B Vitamins - Dr. Cooperman Explains What You Need to Know

Hi, I'm Dr. Tod Cooperman, president and founder of and I'm here

to talk today about B vitamins. Now ConsumerLab has been testing vitamins

and supplements, all kinds of herbal supplements and healthy foods since 1999.

We've tested over 5000 products; our most recent report, though, focuses on the

B Vitamins. Now the B vitamins are one of the most popular supplements out there

they include many different types of B vitamins including thiamine, niacin,

riboflavin, pantothenic acid, B6, B12, biotin. Some of these are sold and most

of these are sold as in the individual B vitamins, and also as B complexes. Now

there are upper limits you should be aware of when you're taking a B vitamin

and those particularly affect B6, folate, and niacin--where you can get too much

and start having adverse effects from taking B vitamins. So just one point of

caution when you're looking for a vitamin: first know how much you should

get and know what these upper limits are; you can find them out for free on our

website at and there you can look up your requirement

by age and gender for any vitamin or mineral. I'm going to talk a little bit

about just some of the B vitamins: there's extensive information in our

report that we've just published and you'll also find there our test results --

and several of these products did have more than they claimed, one of which was

actually above the upper limit, the upper tolerable intake level, so you do need to

be careful when you're selecting a B vitamin. It's best to look for a B

vitamin that doesn't exceed 100% of the Daily Value for that B vitamin if you

aren't deficient. If you are deficient, there are certainly situations

where you want to get a higher amount. Also be aware that these Daily

Values have increased -- actually,

I'm sorry, have decreased in recent years. Most

notably for biotin, where the requirement had been 300 micrograms per day,

now it's just 30; and it has fallen a bit for some of the other B

vitamins. So again look at our free table to get that information. So kind of going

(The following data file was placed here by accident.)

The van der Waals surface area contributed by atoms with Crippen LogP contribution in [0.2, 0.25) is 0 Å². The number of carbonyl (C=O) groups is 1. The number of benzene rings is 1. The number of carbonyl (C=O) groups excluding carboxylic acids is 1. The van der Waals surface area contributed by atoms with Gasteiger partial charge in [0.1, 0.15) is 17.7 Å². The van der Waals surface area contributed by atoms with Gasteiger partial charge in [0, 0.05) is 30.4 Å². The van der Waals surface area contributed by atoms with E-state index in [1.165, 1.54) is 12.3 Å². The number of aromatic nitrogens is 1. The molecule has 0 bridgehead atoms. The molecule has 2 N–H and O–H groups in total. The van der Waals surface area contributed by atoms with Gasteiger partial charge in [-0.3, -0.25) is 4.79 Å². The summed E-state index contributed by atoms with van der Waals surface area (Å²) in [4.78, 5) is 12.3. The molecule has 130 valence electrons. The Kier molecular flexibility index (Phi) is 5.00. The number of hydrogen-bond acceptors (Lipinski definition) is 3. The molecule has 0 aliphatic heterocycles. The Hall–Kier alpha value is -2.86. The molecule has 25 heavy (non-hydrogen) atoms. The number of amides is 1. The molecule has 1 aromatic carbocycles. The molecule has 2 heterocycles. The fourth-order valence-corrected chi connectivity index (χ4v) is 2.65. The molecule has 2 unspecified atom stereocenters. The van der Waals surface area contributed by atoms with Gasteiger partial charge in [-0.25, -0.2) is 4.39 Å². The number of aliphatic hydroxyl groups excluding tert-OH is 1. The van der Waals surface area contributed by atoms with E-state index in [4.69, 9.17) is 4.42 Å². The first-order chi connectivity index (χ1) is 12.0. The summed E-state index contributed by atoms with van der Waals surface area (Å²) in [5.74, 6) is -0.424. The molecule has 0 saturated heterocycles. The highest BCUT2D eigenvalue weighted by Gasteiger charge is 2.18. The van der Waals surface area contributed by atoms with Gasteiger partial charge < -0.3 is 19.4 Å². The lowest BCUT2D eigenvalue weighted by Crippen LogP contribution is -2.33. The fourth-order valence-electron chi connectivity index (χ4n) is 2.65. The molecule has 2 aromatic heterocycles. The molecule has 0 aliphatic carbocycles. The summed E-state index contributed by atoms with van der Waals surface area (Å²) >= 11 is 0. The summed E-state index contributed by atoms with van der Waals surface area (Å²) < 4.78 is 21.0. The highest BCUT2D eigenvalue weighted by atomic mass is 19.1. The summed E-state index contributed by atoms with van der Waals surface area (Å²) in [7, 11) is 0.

backwards here, I'll start with B12, because B12 is is particularly important,

particularly popular, particularly for older people. Older people, about 30%

of them, have trouble absorbing B12 as they get older and may not get

enough, and about half of them may be actually become deficient in B12. You

only need a very small amount -- 2.4 micrograms, which you can get

from your food unless you're not absorbing it well; and also some people

who are taking drugs that lower the acid in their stomach can also have

trouble absorbing some of these B vitamins, also may need to consider a

B-complex or individual B vitamins. B12 is also important to older people

because it's been found that people who are low in B12 may have cognitive

impairment and by bringing those levels up you may help that. In fact, if you're

getting sufficient omega-3s from fish oil or, even better, from fish really, they

kind of work together so make sure you're eating some fish or getting some

fish oil--again preferably getting it from fish that's not too high in mercury

you can see our report on canned tunas and canned salmon where we

reported on the amounts of mercury in some of these products. But B12 you can

get from a supplement; you'll typically get a huge amount, though, from

these B12 supplements. You'll get just what you need from a B-Complex typically,

just a 2.4 micrograms here you're getting, say, a thousand micrograms. There

is no upper tolerable intake limit for B12, as there is for some of the other

B vitamins, but some people can develop rosacea or acne from taking too

much vitamin B12. Niacin, this is a form called niacinamide

in this particular product. Niacin is also critical, but you can get

too much niacin, as well. It can cause liver injury,